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Landscape architect Peachy Green on creating “magical moments”

Landscape architect Peachy Green on creating “magical moments”


Good design isn’t always a bed of roses. However, Peachy Green founder and landscape architect Fran Hale shares how she gets pretty close to making it one.

Since starting her studio in 2011, Melbourne-based Hale has developed a distinct style for buoyantly lush and considered spaces.

ADR recently caught up with Hale to discuss her career in Australian landscape design and how the industry has changed in the past decade.

Peachy Green founder Fran Hale.

A self-confessed “arty kid”, Hale grew up loving fashion design but disliked sewing and credits her family with introducing her to the world of gardening.

“I was always pretty sure I wanted to get into some sort of design because I was creative and artistic. And I didn’t really know it at the time, but growing up, I was influenced by my dad being a gardener. My aunties were big gardeners too, and I just thought plants would be nice.

“I was young, so I didn’t think beyond, ‘Oh yeah, I’ll just give this a shot’. And it just evolved.”

Hale’s describes her gardens as minimally poetic and instantly evoking a biophilic desire to be surrounded by greenery.

When asked how she would identify her Peachy Green touch, she says it’s all about enabling people to feel as though they’re “part of the natural world.

Sharp Street with landscape design by Peachy Green. Photo: Sarah Pannell.

“There is sort of a magical quality created by our combinations. We like to choose lots of interesting plants that we really love and place them all together.

“We love other materials as well, like bricks and stone and timber. Those help to elevate a space, alongside the different colours and textures, the really glossy big leaves and soft fluffy plants.”

Careful planning ensures harmony between nature and built structures Photo: Sarah Pannell.

But Hale explains this liberated approach hasn’t always been the expected style.

“The landscape industry has changed. When I entered, it was a more formal, structured design. Things were quite built and there were lots of rendered retaining walls and built solid elements.

“But now there’s more of a move towards softness. People are using stepping stones with climbers in between, big rocks and boulders instead of hard retaining walls.

“So there’s definitely more of a looseness in the geometry with more curves. When you’re looking down on top of the plan, it doesn’t have to be symmetrical with perfect access lines created.”

Soft asymmetrical shapes are now commonplace in landscape design. Photo: Sarah Pannell.

And with the COVID-19 pandemic encouraging people to invest time and money toward their homes, landscape design has blossomed, with landscape designers, like Hale, in hot demand.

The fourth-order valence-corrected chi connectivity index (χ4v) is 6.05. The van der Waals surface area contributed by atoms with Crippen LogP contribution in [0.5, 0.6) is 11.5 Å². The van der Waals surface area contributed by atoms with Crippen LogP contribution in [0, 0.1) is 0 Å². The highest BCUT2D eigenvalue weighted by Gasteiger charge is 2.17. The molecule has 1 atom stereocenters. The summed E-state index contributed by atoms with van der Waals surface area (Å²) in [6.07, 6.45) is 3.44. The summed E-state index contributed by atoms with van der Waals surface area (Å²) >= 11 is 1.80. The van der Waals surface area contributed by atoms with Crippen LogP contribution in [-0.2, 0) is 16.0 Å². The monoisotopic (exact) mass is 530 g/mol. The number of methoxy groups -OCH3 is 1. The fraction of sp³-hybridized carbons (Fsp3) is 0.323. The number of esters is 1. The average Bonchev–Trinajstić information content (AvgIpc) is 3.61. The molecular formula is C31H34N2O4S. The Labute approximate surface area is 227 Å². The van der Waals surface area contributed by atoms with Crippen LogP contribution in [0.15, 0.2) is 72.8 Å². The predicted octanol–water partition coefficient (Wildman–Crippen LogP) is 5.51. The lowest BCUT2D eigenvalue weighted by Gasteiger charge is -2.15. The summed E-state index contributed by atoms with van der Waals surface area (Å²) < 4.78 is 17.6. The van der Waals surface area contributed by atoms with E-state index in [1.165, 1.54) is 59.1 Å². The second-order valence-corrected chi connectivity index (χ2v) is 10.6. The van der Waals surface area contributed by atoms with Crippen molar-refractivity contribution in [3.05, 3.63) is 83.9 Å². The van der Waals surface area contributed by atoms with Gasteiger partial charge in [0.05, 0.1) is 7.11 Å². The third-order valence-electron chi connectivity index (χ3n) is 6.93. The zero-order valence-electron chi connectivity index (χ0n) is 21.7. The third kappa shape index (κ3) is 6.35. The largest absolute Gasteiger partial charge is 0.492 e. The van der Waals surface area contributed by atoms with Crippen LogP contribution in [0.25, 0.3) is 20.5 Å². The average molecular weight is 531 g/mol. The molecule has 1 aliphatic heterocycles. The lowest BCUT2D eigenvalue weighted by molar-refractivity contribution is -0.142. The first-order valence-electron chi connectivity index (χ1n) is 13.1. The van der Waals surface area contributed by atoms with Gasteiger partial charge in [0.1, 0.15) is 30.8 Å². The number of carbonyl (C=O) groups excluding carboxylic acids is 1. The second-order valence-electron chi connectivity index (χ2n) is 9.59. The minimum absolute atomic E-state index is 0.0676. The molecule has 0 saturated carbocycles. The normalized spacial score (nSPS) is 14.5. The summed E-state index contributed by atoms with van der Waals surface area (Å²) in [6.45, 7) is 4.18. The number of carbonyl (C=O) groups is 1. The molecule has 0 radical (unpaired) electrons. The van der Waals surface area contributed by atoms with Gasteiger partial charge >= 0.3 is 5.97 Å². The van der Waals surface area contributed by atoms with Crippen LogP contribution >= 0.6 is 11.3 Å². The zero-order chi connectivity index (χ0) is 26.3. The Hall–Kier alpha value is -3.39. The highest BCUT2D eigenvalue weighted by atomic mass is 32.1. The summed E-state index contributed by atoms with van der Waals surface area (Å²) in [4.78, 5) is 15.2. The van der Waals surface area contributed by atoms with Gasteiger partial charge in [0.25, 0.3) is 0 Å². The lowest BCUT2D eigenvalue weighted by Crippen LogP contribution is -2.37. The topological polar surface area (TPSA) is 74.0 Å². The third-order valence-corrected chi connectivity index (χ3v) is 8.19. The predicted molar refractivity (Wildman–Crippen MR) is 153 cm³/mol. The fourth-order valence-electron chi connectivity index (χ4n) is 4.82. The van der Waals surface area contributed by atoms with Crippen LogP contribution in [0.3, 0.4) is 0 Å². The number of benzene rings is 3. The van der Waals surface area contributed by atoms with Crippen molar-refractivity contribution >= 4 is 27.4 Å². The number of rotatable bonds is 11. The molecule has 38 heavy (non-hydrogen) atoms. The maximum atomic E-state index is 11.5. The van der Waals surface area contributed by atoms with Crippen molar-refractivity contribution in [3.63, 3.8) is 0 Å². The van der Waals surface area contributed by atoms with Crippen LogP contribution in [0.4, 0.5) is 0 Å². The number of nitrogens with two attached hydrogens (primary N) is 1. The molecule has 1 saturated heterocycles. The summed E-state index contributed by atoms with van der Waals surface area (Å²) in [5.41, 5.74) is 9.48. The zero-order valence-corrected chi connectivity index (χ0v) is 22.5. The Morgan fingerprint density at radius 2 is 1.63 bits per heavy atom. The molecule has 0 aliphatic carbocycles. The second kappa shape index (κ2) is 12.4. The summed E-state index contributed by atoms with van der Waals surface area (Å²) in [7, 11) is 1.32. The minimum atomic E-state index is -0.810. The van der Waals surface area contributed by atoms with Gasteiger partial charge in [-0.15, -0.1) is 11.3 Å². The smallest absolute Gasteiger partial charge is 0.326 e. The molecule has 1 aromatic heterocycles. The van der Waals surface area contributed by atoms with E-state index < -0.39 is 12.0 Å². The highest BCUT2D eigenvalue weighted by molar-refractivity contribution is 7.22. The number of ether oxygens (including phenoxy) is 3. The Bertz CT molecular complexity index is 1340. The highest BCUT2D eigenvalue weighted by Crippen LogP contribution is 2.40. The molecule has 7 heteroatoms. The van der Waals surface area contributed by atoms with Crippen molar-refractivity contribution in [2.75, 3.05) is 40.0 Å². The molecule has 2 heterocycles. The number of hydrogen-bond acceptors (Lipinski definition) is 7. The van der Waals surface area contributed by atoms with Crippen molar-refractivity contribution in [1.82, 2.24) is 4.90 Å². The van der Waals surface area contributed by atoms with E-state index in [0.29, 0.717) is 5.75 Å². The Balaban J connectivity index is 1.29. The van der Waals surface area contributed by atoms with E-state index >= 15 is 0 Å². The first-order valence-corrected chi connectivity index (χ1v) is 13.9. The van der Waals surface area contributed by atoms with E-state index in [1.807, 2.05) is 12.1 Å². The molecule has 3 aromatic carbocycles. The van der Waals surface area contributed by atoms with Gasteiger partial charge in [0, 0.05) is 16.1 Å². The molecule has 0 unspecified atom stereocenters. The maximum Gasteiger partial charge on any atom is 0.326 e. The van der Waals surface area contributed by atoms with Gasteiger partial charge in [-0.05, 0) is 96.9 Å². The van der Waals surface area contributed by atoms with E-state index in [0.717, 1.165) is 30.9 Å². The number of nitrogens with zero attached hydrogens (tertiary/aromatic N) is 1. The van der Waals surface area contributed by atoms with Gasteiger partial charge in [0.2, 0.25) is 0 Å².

“Everybody’s really busy and wait times are really, really blown out,” she says.

“Everybody is really pretty focused on making their space calm and liveable since they now spend more time there.”

8 Yard House with landscape design by Peachy Green.

One particularly popular addition influenced by the pandemic are, according to Hale, water features with a focus on health and wellness.

“Things like saunas and outdoor showers and even outdoor baths have come up more because people want to create a space they can really relax in.”

Case in point, 8 Yard House.

Designed by Melbourne-based practice Studio Bright, the project features a series of beautiful outside spaces.

8 Yard House is located in inner Melbourne’s leafy Fitzroy North.

As its landscape designer, Peachy Green sought to connect the home’s inhabitants and the outdoors, in all weather and seasons.

Set on an inner-urban site in Melbourne’s north, 8 Yard House is punctured by a series of eight yards, each with a different mood and function, some hardscaped and others softscaped.

“In a year that has seen a renewed appreciation of private open space and the need to prioritise wellbeing, it will serve its family far into the future.

Peachy Green has created a tapestry of shapes and scales with the landscape.

Looking ahead, Hale is jam-packed with current and upcoming projects across Victoria with various architects, which includes another collaboration with Studio Bright in Glen Iris.

“We’re doing a beautiful project in Clifton Hill with MRTN. We’re also working with Mihaly Slocombe in the Mornington Peninsula and doing a couple of other things with Olaver Architecture.

“So, we’re pretty lucky to have all these terrific Melbourne architects to work with.”

And ADR reckons the architects feel the same way about Peachy Green.

Lead image of 8 Yard House courtesy of Studio Bright. Photography: Rory Gardiner unless otherwise stated.

Last year, ADR toured 10 architecturally-designed gardens in Australia and beyond.


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